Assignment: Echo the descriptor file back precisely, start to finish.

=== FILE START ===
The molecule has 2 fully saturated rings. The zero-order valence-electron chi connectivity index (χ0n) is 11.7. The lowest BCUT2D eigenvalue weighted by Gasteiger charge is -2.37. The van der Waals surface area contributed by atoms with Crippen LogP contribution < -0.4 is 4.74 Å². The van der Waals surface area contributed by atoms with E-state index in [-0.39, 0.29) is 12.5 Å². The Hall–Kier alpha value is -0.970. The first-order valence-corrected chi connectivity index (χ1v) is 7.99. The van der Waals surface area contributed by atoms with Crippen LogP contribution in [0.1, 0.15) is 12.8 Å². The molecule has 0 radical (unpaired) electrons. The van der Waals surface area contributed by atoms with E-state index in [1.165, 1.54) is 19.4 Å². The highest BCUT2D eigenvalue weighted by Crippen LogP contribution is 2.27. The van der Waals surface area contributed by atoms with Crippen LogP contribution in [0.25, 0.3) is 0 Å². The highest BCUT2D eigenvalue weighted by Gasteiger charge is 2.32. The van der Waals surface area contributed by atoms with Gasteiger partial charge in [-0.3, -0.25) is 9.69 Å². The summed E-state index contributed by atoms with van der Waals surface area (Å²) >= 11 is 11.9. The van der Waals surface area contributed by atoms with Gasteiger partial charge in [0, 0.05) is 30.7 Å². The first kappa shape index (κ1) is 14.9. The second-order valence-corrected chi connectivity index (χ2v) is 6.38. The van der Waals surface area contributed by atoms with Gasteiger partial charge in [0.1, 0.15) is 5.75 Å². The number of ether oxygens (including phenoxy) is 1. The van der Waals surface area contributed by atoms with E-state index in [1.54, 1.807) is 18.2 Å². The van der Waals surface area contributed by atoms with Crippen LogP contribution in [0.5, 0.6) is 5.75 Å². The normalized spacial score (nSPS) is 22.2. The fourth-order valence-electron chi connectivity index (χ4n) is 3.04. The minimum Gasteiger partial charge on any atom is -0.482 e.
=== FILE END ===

The molecule has 2 fully saturated rings. The zero-order valence-electron chi connectivity index (χ0n) is 11.7. The lowest BCUT2D eigenvalue weighted by Gasteiger charge is -2.37. The van der Waals surface area contributed by atoms with Crippen LogP contribution < -0.4 is 4.74 Å². The van der Waals surface area contributed by atoms with E-state index in [-0.39, 0.29) is 12.5 Å². The Hall–Kier alpha value is -0.970. The first-order valence-corrected chi connectivity index (χ1v) is 7.99. The van der Waals surface area contributed by atoms with Crippen LogP contribution in [0.1, 0.15) is 12.8 Å². The molecule has 0 radical (unpaired) electrons. The van der Waals surface area contributed by atoms with E-state index in [1.165, 1.54) is 19.4 Å². The highest BCUT2D eigenvalue weighted by Crippen LogP contribution is 2.27. The van der Waals surface area contributed by atoms with Crippen LogP contribution in [0.25, 0.3) is 0 Å². The highest BCUT2D eigenvalue weighted by Gasteiger charge is 2.32. The van der Waals surface area contributed by atoms with Gasteiger partial charge in [-0.3, -0.25) is 9.69 Å². The summed E-state index contributed by atoms with van der Waals surface area (Å²) >= 11 is 11.9. The van der Waals surface area contributed by atoms with Gasteiger partial charge in [0, 0.05) is 30.7 Å². The first kappa shape index (κ1) is 14.9. The second-order valence-corrected chi connectivity index (χ2v) is 6.38. The van der Waals surface area contributed by atoms with Gasteiger partial charge in [0.1, 0.15) is 5.75 Å². The number of ether oxygens (including phenoxy) is 1. The van der Waals surface area contributed by atoms with E-state index in [1.54, 1.807) is 18.2 Å². The van der Waals surface area contributed by atoms with Crippen LogP contribution in [0.5, 0.6) is 5.75 Å². The normalized spacial score (nSPS) is 22.2. The fourth-order valence-electron chi connectivity index (χ4n) is 3.04. The minimum Gasteiger partial charge on any atom is -0.482 e.